Another dimension to the challenge is low production of postgraduates: in 2005, South African universities graduated 7,881 masters and 1,176 doctoral students, according to the Council on Higher Education. "While these graduates constitute an important pool of potential academics, not all or even most will seek academic careers. Indeed, it is generally understood that the current outputs of masters and doctoral graduates are sorely inadequate for South Africa's economic and social development and have to be urgently increased."
Difficulties in attracting and retaining academics are exacerbated by low salaries relative to the public and private sectors, Badat pointed out, and the differences in pay are worsening. "Consequently, the public and private sectors wield a powerful pull on masters and doctoral graduates and also current academics."
Racial inequalities linger on among postgraduate students. In 2005, according to the Council on Higher Education, 52% of masters graduates and 59% of doctoral graduates were white. Women comprised 45% of masters and 44% of doctoral graduates, and continued to be to be concentrated in the humanities and social sciences.
Also, one in five masters and a quarter of doctoral graduates from South African universities are international students, mostly (72% and 69% respectively) from other African countries.
"These graduates could represent a potential pool of a new generation of academics," Badat said, but there are two dilemmas: "One is the risk of a 'brain drain' that denudes other African countries of highly qualified graduates to the benefit of South Africa and its universities. The other is that the legislation related to employment equity in South Africa was recently amended to define only black and women South Africans as 'designated groups' that may be the beneficiaries of employment equity."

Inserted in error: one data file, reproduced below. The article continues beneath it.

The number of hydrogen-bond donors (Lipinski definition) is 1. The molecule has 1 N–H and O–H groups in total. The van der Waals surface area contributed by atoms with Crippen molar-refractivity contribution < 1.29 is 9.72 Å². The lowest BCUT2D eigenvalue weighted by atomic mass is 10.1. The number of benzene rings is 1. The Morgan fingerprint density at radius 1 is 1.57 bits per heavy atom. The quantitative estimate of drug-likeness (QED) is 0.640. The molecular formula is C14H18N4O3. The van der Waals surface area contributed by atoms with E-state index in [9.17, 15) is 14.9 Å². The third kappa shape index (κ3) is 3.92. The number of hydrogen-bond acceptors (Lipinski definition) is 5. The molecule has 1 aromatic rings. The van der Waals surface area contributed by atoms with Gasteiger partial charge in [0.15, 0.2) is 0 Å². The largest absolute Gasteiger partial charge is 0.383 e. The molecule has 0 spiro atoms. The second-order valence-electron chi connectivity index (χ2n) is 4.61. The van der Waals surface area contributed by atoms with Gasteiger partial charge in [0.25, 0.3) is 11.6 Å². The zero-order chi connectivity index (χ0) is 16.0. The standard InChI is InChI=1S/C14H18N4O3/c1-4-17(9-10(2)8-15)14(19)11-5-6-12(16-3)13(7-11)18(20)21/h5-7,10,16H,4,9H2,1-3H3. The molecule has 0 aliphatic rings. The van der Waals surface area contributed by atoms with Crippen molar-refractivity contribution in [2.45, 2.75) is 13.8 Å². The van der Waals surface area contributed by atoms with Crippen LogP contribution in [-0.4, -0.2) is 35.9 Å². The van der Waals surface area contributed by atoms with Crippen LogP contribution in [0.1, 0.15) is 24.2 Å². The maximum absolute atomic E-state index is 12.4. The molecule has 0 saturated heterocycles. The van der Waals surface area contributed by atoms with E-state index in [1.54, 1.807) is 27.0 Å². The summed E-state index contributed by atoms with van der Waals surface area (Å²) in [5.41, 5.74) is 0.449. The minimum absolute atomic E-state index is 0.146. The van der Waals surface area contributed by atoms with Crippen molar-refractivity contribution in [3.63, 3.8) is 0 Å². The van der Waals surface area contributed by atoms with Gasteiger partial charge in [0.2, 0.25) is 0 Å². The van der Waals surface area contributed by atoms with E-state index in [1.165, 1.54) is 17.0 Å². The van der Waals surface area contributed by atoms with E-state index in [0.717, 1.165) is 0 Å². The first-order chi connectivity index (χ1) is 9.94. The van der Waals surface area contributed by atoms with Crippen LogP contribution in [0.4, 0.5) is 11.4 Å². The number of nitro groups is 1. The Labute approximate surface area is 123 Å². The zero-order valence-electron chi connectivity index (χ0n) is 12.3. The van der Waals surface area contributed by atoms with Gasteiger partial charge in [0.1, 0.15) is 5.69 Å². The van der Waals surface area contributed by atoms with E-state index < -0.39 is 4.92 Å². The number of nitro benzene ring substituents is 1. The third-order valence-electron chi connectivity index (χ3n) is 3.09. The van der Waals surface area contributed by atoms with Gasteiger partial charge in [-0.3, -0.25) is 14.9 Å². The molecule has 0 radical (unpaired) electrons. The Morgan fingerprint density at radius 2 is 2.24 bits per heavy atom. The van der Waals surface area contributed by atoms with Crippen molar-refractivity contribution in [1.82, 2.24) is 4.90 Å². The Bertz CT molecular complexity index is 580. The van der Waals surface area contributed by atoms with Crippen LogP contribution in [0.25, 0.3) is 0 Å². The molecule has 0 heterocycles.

Universities face further challenges in improving low success rates among (particularly black) postgraduate students, and in ensuring that new generation academics are equipped to transform and develop universities, enhance their academic capabilities and improve institutional cultures that remain alienating to black and women academics.
While the problems of training and transforming the social composition of a new generation of scholars has been debated and is well understood in government, no "dedicated concerted and coordinated national initiatives have been designed and implemented nor have public financial resources been devoted to tackle the challenge", said Badat. Initiatives that exist have been implemented by individual universities and largely supported by donor funding.
"It is clear that with respect to the current social composition of the academic labour force and employment equity, South Africa has an immediate and serious challenge. It is also evident that with regard to the reproduction of a new generation of academics there is a looming and potentially grave further challenge," Badat concluded. "It is indisputable that urgent interventions are required on the part of the state and universities. A failure to invest in and cultivate a new generation of high quality academics will have far-reaching consequences."
* "Producing, Transforming the Social Composition of, and Retaining a New Generation of Academics: The Rhodes University Programme of Accelerated Development".